Jun 06, 2012; Oklahoma City, OK, USA; Oklahoma City Thunder point guard Russell Westbrook (0) takes a shot over San Antonio Spurs point guard Tony Parker (9) during game six of the Western Conference finals of the 2012 NBA playoffs at Chesapeake Energy Arena. Oklahoma City won 107-99. Mandatory Credit: Kevin Jairaj-US PRESSWIRE

OKC Thunder shaking up offense some, including Russell Westbrook in post more

Mark D. Smith-US PRESSWIRE

The Oklahoma City Thunder were second in the league last season in offensive efficiency behind only the San Antonio Spurs. They did this despite finishing last in the league in assists and turnovers per game.

The Thunder are returning essentially the same cast of players from last season that earned them a trip to the NBA Finals. There has been some talk of changing up a few things on the offensive end this year.

“There’s been a ton of talk about playing [Kevin] Durant and [Russell] Westbrook in the post more. That alone should open up a lot of options,” Darnell Mayberry of The Oklahoman said during a chat. “[Coach Scott] Brooks also has talked about getting [Serge] Ibaka more involved, and [Nick] Collison says he wants to be more aggressive with his shot. Now, all of those things are goals rather than plans. It remains to be seen how the Thunder will actually implement those things.”

We’ve always heard and seen Durant posting up more and more. That is a pretty obvious progression in his game and for the Thunder. The more interesting note here made by Mayberry is the idea of Westbrook going into the post more.

Westbrook barely posted up last season, just 5.3 percent of the time on offense, and he scored 0.77 points per possession, which isn’t very good. He shot 35.4 percent on shots from the post and drew a shooting foul from the post 9.6 percent of the time, which is above average.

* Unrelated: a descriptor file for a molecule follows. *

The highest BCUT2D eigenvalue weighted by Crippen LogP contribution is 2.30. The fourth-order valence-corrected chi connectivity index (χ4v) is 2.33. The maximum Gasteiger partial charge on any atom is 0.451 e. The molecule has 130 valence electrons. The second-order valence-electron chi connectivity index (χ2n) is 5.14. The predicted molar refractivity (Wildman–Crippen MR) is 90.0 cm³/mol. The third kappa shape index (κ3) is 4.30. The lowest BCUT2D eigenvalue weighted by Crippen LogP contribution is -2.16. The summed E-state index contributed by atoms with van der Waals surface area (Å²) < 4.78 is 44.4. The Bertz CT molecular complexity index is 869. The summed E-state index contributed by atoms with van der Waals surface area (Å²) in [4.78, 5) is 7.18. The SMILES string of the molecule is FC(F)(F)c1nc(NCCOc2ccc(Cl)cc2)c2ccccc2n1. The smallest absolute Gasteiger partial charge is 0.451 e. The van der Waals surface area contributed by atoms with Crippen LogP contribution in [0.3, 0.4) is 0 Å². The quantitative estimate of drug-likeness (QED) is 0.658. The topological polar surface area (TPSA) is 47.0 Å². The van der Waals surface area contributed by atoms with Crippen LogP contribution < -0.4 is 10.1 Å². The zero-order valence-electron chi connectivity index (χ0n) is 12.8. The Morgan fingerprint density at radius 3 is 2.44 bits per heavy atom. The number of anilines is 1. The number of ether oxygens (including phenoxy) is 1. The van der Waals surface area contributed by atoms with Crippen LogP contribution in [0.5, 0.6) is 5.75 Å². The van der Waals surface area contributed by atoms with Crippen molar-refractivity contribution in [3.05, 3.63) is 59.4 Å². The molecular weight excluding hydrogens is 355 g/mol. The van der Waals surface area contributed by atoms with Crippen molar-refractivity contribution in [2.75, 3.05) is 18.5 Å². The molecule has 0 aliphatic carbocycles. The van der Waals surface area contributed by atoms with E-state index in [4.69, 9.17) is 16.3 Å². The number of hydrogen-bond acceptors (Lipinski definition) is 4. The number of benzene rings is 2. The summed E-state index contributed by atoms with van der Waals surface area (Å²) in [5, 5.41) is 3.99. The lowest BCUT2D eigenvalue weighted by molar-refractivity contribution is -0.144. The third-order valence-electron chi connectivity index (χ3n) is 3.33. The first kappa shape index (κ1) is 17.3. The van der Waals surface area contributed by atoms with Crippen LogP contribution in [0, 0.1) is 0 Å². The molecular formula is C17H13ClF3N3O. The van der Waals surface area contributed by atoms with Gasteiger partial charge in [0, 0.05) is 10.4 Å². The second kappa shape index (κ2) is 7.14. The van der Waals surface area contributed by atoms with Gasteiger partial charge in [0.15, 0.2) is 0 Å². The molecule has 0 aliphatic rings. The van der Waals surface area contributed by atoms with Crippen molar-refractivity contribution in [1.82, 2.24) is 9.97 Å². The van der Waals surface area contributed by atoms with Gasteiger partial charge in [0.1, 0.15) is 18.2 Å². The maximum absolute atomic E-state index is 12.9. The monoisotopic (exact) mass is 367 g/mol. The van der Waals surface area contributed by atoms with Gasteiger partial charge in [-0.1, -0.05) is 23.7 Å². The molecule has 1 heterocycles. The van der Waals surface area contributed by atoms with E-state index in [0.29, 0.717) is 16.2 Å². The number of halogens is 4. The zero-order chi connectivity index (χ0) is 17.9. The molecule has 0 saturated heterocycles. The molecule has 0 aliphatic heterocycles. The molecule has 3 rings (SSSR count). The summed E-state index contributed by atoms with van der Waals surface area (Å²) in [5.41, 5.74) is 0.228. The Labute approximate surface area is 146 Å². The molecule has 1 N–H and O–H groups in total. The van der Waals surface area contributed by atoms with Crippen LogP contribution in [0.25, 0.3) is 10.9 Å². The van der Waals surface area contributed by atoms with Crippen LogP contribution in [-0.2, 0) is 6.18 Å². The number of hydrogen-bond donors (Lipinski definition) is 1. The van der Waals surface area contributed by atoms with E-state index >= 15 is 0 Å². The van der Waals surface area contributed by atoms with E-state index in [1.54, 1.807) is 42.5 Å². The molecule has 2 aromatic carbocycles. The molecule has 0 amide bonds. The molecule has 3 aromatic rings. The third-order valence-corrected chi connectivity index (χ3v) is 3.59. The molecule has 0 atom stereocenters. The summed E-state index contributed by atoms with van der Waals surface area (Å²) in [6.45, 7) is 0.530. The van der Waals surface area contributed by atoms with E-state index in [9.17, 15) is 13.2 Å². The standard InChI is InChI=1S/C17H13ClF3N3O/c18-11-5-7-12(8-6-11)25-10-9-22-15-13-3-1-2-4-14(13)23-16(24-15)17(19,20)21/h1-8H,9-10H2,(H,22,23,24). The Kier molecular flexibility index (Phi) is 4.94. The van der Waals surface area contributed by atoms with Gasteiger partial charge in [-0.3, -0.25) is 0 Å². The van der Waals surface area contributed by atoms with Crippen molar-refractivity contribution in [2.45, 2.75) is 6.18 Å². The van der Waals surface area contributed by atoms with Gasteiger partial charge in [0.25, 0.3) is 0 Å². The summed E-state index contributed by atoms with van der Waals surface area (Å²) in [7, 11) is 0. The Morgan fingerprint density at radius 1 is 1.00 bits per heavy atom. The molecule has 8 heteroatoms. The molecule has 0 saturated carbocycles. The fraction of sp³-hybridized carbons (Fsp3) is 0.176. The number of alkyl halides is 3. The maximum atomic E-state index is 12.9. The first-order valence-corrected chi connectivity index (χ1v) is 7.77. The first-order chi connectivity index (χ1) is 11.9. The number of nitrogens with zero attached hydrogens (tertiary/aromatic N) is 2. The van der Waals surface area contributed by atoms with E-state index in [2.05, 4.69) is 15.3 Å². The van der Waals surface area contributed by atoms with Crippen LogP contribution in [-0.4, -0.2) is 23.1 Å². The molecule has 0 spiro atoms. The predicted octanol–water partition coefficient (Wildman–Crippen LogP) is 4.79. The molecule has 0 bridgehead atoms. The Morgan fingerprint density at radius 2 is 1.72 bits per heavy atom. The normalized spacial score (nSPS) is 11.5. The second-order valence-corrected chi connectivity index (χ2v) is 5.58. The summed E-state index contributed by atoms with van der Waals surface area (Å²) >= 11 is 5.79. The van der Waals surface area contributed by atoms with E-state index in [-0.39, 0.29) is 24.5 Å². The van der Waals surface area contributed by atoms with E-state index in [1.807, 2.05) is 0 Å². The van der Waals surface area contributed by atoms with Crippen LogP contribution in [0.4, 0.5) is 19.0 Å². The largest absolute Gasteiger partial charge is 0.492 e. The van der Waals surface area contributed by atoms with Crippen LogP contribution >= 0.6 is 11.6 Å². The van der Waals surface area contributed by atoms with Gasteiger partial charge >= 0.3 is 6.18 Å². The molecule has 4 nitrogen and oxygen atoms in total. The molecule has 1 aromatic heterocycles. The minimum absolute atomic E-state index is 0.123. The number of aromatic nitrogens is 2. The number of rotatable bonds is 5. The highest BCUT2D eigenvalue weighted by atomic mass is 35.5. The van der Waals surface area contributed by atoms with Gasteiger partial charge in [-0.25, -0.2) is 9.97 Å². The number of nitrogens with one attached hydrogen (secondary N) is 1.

That is a small sample size and nearly all of Westbrook’s post-ups were not designed plays. In the Thunder offensive sets, Westbrook is never designed to go into the post, he just ended up there 5.3 percent of the time.

The closest thing to designed plays having Westbrook go to the post come off sideline and baseline out-of-bounds plays for the Thunder. Every now and then Brooks gets Westbrook in an isolation spot on the left side of the floor after these inbounds plays. They are quit hitting designed to catch the defense off guard as a lot of times when inbounding from these spots, there is less time left on the shot clock.

Westbrook is always a load to handle on offense and especially in these spots, although the numbers don’t exactly back it up. We know Westbrook will always have a significant athletic advantage over anyone trying to guard him at his position. Posting him up and starting him with the ball closer to the rim is a more efficient way to take advantage of Westbrook’s superior athleticism.

The next step to making this work is having Westbrook work on his game from these areas more. Westbrook is one of the hardest workers in the NBA and every year since coming to the league he has improved his game.

The Thunder need to go into the post more to get offense and that will start with Durant. But Durant isn’t on the level yet where he can carry a team’s entire post-up offense. Westbrook would be the perfect complement to also start posting up more.

We will get out first look at the Thunder tomorrow night at 8 p.m. EST as the Thunder open up their preseason vs. the Houston Rockets.

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Tags: Oklahoma City Thunder Russell Westbrook

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